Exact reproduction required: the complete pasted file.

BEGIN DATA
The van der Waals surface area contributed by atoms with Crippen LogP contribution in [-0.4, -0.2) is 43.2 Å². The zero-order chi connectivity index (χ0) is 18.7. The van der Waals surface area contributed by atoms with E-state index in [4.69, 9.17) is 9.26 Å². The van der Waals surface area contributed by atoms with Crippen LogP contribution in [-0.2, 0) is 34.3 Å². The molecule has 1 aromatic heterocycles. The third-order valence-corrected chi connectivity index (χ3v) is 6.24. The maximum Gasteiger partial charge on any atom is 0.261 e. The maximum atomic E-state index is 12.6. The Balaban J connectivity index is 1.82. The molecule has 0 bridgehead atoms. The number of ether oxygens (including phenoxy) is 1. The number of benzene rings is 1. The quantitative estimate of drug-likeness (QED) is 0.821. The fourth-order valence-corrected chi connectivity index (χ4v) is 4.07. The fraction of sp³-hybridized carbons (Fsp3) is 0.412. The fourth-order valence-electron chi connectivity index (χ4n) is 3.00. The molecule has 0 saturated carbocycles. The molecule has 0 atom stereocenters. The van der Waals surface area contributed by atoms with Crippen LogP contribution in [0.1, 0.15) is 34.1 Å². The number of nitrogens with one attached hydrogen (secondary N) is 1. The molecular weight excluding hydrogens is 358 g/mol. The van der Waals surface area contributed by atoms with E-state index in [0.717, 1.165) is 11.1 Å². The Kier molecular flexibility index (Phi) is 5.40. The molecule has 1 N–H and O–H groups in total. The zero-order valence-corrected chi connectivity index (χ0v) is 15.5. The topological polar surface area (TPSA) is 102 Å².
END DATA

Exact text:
The van der Waals surface area contributed by atoms with Crippen LogP contribution in [-0.4, -0.2) is 43.2 Å². The zero-order chi connectivity index (χ0) is 18.7. The van der Waals surface area contributed by atoms with E-state index in [4.69, 9.17) is 9.26 Å². The van der Waals surface area contributed by atoms with Crippen LogP contribution in [-0.2, 0) is 34.3 Å². The molecule has 1 aromatic heterocycles. The third-order valence-corrected chi connectivity index (χ3v) is 6.24. The maximum Gasteiger partial charge on any atom is 0.261 e. The maximum atomic E-state index is 12.6. The Balaban J connectivity index is 1.82. The molecule has 0 bridgehead atoms. The number of ether oxygens (including phenoxy) is 1. The number of benzene rings is 1. The quantitative estimate of drug-likeness (QED) is 0.821. The fourth-order valence-corrected chi connectivity index (χ4v) is 4.07. The fraction of sp³-hybridized carbons (Fsp3) is 0.412. The fourth-order valence-electron chi connectivity index (χ4n) is 3.00. The molecule has 0 saturated carbocycles. The molecule has 0 atom stereocenters. The van der Waals surface area contributed by atoms with Crippen LogP contribution in [0.1, 0.15) is 34.1 Å². The number of nitrogens with one attached hydrogen (secondary N) is 1. The molecular weight excluding hydrogens is 358 g/mol. The van der Waals surface area contributed by atoms with E-state index in [0.717, 1.165) is 11.1 Å². The Kier molecular flexibility index (Phi) is 5.40. The molecule has 1 N–H and O–H groups in total. The zero-order valence-corrected chi connectivity index (χ0v) is 15.5. The topological polar surface area (TPSA) is 102 Å².